To the GP Receptionists

To the GP Receptionists,

I’ve seen all of you quite a few times, so my experiences are based on a series of interactions over the past few months, and not just a generalised observation.

When we’re ill, you’re the first person patients come across when trying to get medical help, either on the phone or face to face. Knowing this, you’d think you’d be a bit more compassionate. I appreciate you must be incredibly busy, you have lots of stuff to do and are clearly vital in how the practice functions. But a GP surgery is nothing without its patients, we’re the reason you have a job. So when we’re waiting at the desk, make eye contact and smile, ask us ‘how can I help?’, let us explain our reason for being there. Too often, you don’t look up from your computer screen, you briskly bark your orders at us and you cut us off mid sentence.

The thing is, you’ve seemingly never got time to listen to us when we approach the desk, but you manage to moan about other patients to your colleague once you’ve put down the phone. Some patients are going to get on your nerves, it’s unrealistic to expect otherwise. But I don’t think it’s fair that you then complain about them (loudly) to your colleague, quoting parts of the conversation you’ve just had. Especially if you also repeated the patient’s name as part of the phone call so I know exactly who you’re bitching about. I’d like to say this only happened once, but it’s happened pretty much every time I’ve been into the surgery.

You’re also not overly discrete. You talk to your colleagues about prescriptions and patients when you’re doing admin, saying things like ‘oh is that the one who has diabetes?’ Or, the most recent example I heard was ‘oh sorry nurse, they’re in the toilet, suspected UTI’- I mean, really? We all know what that poor woman was in for when she came out of the toilet. It’s not a great feeling thinking you’re being gossiped about, especially if you’re feeling unwell or vulnerable.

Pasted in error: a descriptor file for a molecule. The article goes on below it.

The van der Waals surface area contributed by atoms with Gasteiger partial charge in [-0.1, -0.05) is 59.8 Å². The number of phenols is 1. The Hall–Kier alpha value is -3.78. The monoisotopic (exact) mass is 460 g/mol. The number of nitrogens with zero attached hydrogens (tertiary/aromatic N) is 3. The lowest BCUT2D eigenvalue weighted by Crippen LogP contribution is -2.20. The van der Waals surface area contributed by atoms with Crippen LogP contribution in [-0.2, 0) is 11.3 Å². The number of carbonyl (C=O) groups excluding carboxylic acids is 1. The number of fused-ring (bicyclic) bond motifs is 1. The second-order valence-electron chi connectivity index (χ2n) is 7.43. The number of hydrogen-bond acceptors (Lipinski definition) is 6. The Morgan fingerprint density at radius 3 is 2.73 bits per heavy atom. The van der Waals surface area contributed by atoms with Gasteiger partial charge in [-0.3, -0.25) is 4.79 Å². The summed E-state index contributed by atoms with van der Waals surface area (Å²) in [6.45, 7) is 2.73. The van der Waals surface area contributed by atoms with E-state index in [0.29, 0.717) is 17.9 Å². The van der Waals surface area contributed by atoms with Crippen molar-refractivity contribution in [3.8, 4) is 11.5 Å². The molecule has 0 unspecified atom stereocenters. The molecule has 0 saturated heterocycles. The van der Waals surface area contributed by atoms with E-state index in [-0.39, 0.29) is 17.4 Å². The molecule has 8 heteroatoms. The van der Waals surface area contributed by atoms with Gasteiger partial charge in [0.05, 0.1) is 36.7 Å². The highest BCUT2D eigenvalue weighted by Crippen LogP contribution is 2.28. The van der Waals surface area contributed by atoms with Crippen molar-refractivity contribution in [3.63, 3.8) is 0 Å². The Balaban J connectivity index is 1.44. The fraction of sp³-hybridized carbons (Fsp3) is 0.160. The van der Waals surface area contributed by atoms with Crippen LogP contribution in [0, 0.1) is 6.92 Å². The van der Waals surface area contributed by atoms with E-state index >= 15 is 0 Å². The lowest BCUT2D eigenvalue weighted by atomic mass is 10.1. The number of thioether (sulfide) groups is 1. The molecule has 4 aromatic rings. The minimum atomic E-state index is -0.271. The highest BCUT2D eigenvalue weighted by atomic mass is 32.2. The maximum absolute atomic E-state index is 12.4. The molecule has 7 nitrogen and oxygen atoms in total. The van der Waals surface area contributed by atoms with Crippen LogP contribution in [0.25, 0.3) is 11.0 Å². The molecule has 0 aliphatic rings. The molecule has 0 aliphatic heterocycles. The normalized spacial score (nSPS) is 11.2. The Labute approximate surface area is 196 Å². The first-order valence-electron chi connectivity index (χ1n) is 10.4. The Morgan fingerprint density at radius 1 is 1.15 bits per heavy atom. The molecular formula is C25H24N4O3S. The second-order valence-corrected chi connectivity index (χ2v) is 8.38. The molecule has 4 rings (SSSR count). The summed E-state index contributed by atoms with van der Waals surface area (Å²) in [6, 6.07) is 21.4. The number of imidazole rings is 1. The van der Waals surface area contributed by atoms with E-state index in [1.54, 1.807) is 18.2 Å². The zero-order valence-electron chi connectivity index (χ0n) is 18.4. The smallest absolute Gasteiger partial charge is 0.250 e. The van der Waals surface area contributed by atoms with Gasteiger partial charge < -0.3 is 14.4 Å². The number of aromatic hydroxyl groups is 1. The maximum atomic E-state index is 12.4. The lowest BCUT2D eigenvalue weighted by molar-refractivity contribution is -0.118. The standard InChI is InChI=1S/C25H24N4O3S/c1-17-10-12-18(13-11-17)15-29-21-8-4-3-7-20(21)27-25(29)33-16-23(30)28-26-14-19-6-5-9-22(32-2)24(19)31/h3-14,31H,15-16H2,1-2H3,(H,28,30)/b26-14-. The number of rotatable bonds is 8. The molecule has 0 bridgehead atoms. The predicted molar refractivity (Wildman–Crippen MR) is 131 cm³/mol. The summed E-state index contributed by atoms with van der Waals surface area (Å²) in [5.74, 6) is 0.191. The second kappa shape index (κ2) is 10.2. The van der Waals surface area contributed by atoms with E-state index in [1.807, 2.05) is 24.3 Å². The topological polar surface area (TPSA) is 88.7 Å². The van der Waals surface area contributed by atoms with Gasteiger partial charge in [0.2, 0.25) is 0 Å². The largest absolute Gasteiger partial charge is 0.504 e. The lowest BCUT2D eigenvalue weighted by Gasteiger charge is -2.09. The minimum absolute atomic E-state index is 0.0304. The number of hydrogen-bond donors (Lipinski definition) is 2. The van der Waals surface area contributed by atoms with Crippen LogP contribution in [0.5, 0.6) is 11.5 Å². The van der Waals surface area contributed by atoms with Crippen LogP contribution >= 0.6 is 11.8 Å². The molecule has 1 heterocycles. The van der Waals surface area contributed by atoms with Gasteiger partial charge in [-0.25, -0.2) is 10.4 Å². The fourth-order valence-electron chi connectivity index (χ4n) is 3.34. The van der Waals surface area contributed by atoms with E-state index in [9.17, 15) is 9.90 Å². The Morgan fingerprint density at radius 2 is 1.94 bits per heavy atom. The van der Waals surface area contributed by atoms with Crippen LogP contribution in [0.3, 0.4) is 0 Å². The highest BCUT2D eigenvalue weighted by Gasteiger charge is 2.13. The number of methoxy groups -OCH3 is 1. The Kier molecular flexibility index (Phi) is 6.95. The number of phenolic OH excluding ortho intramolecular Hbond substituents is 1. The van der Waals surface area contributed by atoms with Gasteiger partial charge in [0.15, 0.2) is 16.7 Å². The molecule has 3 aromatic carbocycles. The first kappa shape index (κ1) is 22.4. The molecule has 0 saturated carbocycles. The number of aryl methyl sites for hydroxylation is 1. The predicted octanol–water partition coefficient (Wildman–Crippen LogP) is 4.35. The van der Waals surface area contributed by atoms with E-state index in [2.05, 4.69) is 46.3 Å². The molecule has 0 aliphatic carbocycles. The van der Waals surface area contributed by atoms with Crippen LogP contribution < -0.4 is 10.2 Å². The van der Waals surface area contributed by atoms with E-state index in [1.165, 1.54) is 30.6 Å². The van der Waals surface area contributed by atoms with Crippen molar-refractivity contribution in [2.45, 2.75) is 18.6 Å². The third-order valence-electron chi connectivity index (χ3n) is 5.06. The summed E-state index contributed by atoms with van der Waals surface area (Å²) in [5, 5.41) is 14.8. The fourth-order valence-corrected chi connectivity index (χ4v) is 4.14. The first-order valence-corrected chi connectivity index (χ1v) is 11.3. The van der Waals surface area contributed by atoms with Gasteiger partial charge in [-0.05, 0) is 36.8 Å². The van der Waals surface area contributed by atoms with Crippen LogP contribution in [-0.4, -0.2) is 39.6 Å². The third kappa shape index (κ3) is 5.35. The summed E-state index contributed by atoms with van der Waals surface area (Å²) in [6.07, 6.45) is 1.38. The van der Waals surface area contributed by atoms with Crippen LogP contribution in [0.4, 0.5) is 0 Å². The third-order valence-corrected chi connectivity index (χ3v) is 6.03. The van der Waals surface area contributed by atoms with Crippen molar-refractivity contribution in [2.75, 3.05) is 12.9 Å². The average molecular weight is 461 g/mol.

Speaking of your ‘suspected diagnoses’, I feel I need to remind you that you’re not actually a doctor. You have no clinical training. A couple of times, I’ve been asking for a test or referral which is completely relevant to my condition and you’ve told me that I have it wrong and tried to give me (inaccurate) medical advice. Also, while I appreciate the need to whittle out the non-urgent patients at the emergency walk in surgery, if I say ‘I’m following the advice given to me by my GP/Consultant/A&E doctor/specialist nurse’ then can you assume I’m here for a good reason rather than demanding a further explanation? Because when I give you the name of my medical condition, you say rudely ‘I haven’t heard of that, are you sure you need to be here?’ and I find myself having to insist that yes, I really do need to be here.

Maybe things are more straight forward with less complex patients. Perhaps I’m being too judgemental about the fact that you clearly have a lot of people who are trying to dupe the system and you have to have developed a thick skin in order to deal with them. But I’m not  one of those people, I come to the practice a lot, and it’s unfair to treat everyone poorly because of the few who cause you problems.

It sometimes feels like you are trying to make my life more awkward rather than trying to facilitate it. I understand that you have systems and protocols, but I am a good patient- I do my best to follow your systems and protocols, I turn up for all of my appointments, I’m always polite and respectful, I hand in my repeat prescriptions with sufficient notice and I follow my Doctor’s advice to the letter. But, despite being a good patient, most of the time I’m not ‘welcomed’ to the practice by a good receptionist.

It’s bad enough having an illness, let alone having to ‘brace yourself’ for interactions with a GP receptionist. I dread to think what you say about me to your colleague when I’m not there. You’re the first person we see when we’re sick, the first person who has the power to get us the help we need, and the person who sets the tone for our experience at the GP practice, and probably the one we have the most contact with. Please remember that.

 

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